Triple Negative Breast Cancer Research

Triple Negative Breast Cancer Research

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A new research project with the overall aim of improving chemotherapy monitoring for patients diagnosed with Triple negative breast cancer (TNBC), is being funded by Breast Cancer Kent.

In the UK approximately 50,000 people are diagnosed with breast cancer annually.  Triple negative breast cancer (TNBC) is a specific type of breast cancer that is not hormone dependent and comprises up to 15% of cases. Treatment for TNBC almost always includes chemotherapy, to shrink the cancer, followed by surgery. During chemotherapy, it can be difficult to monitor the cancer response.  Using new high resolution contrast enhanced ultrasound, in combination with tiny injected bubbles (microbubbles) holds the promise of improved monitoring during chemotherapy treatment.

Recruitment for this study will begin soon, and if successful, it will lay the foundation for a larger study to see if this new technology can replace existing standard imaging tests used to diagnose and monitor TNBC during chemotherapy. 

Mr Jaideep Singh Rait is leading this project as part of his Masters research. Working with Prof Michelle Garrett, Prof Mengxing Tang, Dr Catherine Harper-Wynne, Dr Sonia Saw and Miss Karina Cox, the team will be using high resolution contrast enhanced ultrasound with biological markers to assess the response to neoadjuvant chemotherapy in patients with newly diagnosed triple negative breast cancer.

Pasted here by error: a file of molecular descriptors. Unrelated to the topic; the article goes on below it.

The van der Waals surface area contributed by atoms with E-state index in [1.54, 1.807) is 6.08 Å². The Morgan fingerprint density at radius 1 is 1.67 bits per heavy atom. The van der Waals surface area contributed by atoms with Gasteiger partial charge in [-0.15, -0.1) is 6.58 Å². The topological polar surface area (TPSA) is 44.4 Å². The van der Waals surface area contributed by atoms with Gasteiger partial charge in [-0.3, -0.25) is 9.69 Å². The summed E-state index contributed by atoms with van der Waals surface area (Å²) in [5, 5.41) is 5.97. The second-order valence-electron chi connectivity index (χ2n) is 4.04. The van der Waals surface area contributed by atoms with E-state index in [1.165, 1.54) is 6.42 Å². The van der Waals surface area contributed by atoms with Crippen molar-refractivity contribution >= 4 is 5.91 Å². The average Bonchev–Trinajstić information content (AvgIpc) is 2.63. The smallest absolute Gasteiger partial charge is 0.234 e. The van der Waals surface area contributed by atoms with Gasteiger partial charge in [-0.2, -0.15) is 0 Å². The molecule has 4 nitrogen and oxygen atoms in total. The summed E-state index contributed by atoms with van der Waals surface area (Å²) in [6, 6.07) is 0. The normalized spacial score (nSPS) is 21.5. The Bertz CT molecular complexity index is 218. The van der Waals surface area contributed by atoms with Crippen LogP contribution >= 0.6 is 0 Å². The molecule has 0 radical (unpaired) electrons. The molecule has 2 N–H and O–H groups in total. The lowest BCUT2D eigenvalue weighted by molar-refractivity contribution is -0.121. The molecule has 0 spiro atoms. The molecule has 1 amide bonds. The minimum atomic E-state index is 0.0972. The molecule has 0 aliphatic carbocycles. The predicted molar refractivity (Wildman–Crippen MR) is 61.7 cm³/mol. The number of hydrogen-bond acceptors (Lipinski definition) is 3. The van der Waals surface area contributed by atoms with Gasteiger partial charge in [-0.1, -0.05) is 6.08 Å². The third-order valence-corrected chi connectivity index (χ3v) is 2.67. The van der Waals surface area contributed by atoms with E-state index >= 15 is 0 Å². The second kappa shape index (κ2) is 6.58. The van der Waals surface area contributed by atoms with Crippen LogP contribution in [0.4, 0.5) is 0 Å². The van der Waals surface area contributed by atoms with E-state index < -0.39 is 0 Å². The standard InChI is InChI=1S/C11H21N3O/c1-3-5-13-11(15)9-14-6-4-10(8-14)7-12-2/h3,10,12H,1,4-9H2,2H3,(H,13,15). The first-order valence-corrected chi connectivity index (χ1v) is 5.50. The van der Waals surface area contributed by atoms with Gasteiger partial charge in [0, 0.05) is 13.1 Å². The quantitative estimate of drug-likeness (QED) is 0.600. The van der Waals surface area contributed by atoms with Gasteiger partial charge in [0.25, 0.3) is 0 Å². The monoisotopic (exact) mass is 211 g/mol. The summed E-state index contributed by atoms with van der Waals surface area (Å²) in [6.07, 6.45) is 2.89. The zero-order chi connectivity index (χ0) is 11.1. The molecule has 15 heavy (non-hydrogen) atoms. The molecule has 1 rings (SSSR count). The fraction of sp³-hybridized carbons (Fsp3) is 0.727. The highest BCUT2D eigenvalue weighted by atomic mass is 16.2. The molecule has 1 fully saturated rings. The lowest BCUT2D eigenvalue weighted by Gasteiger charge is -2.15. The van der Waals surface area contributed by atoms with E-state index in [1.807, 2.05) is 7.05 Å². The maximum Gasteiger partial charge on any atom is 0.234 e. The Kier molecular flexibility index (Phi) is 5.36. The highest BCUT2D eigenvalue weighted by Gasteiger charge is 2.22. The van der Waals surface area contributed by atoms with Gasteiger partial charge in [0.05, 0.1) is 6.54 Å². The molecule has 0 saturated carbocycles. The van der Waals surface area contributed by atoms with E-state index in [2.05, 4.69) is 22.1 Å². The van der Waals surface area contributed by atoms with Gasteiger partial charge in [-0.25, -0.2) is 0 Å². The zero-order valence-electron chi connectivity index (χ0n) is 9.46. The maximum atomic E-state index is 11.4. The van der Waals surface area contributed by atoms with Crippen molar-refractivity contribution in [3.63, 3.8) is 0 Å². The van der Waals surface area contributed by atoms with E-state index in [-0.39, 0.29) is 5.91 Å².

The Researcher:

Mr Jaideep Singh Rait


University of Kent, School of Biosciences (MRes student – Cell Biology) 

Maidstone & Tunbridge Wells NHS Trust (Clinical Research Fellow – Breast department)

Mr Jaideep Singh Rait is a general surgical/ breast trainee based in Kent who is taking time out of training to pursue his research interests in breast cancer. 

I began my journey into cancer biology initially at Queen Mary University of London where I studied Biomedical Science before going on to complete my medical training at Barts and the London Medical School. In 2017 I commenced specialist registrar training in general surgery in Kent and developed a keen interest in the management of breast cancer. In 2021 I made the decision to take time out of training to pursue my research interests.  I have been fortunate enough to be surrounded by an excellent research team and supervisors who have fully supported the project since its inception. In addition to beginning this clinical study I have also been learning the laboratory skills and techniques required at the University of Kent, as part of Professor Garretts team. In parallel, I also work as a clinical fellow in the breast department at Maidstone & Tunbridge Wells NHS Trust. My ability to conduct this research has only been made possible with the support provided by the research and development team at Maidstone & Tunbridge Wells NHS Trust and most importantly, from Breast Cancer Kent.  Without the funding support provided by Breast Cancer Kent I would not have been able to take on this research project and higher degree. It is with the help and support of Breast Cancer Kent that this research into TNBC has been made possible.